Guns that are predominantly copper fouled are cleaned not by mechanical action of brushing but chemical action of dissolving. Use lots and lots of liquid such as CR10, coppermelt, Sweets. If you hit a layer of powder then changing to a powder solvent such as Bore shine GMTEC and a brush will get you through the powder back to the copper. Once back to the copper go back to lots of liquid. (Some people get upset if things get to technical but each liquid has a Ksp for copper and being as we do not know what the solubility product is, I just use the chemistry theorem that the speed of the reaction is driven by the concentration and that lots of liquid speeds up the process). For something really expensive such as copper melt it hurts the billfold to use lots of liquid so people swab for a good while with just a few drops because they are willing for the reaction to be slow and trade their time for money.
    Further each solvent has a slightly different chemical composition and will react slightly differently with the copper and in the pores of the barrel you can get some copper that is covered with solvent of one kind and no longer reacting but when you switch solvents you will suddenly get more copper out. So when you think the copper is gone switch and see. Jimm posted some results yesterday where one solvent indicated that the barrel was clean but switching solvent showed just a little more. I think this is what you will always find and I think that the gun is for all practical purposes clean except for the pore space and I do not think you want the copper out of the pores. Having the pores filled (even with copper) make the barrel smoother. I think one of the reasons I like to switch solvents is that it makes the chore a little more interesting . It may or may not get the gun cleaner any quicker. Its what I do.

    I use foam on my 17 Rem. It sits for about 15 minutes while I work on something else and I come back and patch it out and it gets both copper and powder relatively decently. When it is about half clean I switch to copper melt. I try not to waste coppermelt on powder fouling.

    Now then if you want to be discouraged go to Speedy Gonzales is web site and wander around thinking you have either been abducted by space aliens or got too much LSD on the last sugar cube. Buried in there under FAQ is a recommendation on dealing with powder fouling and he says to put Iossa bore paste in the barrel and let it sit overnight and all carbon will be turned to the most obnoxious black goo you have ever seen. It will have the consistency of 10 year old u joint grease and will stain anything it touches. I finally got some of the stuff and it is goooooood sttuff!!!! The man may have a weird website but he knows some things. After you think that you have the copper gone out of your barrel put some Iossa in it and swab it around and then go back to your copper solution and you may be amazed at the layering issue I refer to at the top. Or you may not. Try it and see.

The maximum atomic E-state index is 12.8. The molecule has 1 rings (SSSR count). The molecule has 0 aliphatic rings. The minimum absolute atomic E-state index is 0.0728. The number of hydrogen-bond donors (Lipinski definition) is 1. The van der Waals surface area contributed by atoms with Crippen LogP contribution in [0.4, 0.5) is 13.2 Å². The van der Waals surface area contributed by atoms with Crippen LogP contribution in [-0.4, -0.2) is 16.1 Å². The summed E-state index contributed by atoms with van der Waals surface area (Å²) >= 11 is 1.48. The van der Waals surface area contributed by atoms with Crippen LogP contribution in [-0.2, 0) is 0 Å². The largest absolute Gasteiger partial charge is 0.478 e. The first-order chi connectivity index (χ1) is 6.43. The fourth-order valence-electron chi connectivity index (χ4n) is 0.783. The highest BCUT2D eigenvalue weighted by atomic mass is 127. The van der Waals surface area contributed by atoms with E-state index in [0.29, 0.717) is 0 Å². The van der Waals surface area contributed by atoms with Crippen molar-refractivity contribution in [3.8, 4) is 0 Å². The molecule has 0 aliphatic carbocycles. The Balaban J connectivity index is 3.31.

I also got some TM but it has not got a fair test because I started the guns off Sunday with the Iossa.

    I do not make any claim to having conducted any real scientific experiments on any of this stuff.
     
  8. Boman

    Boman Well-Known Member

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    I'd also reccommend Blue Wonder by Novum. I have been using this lately and I really like it. It is a gel. I you put it on a nylon brush. Scrub the bore 5-10 strokes, apply more to the brush then scrub again. leave it in for 5-15mins and then patch out if you have semi dry patches repeat, most of the time I never have patches with blue or green on them after 1 cleaning. I always check by running 2 wet batches with Barnes cr10. I love this stuff. But it smells like pine sol..
     
  9. goodgrouper

    goodgrouper Well-Known Member

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    Hands down, the best copper remover is Coppermelt.
    I cleaned 6 of my own guns plus 2 guns I am working on a few nights ago in a total time of 1 hour and 15 minutes!!!

    I use Coppermelt from start to end without using anything else. It is spendy stuff initially, but time saved and patches saved actually reduces the cost and makes it cheaper to use than anything else on the market!

    I could not shoot as often as I do, or afford to shoot as often as I do without Coppermelt. IT IS THE STUFF! I could never go back to the other way of cleaning.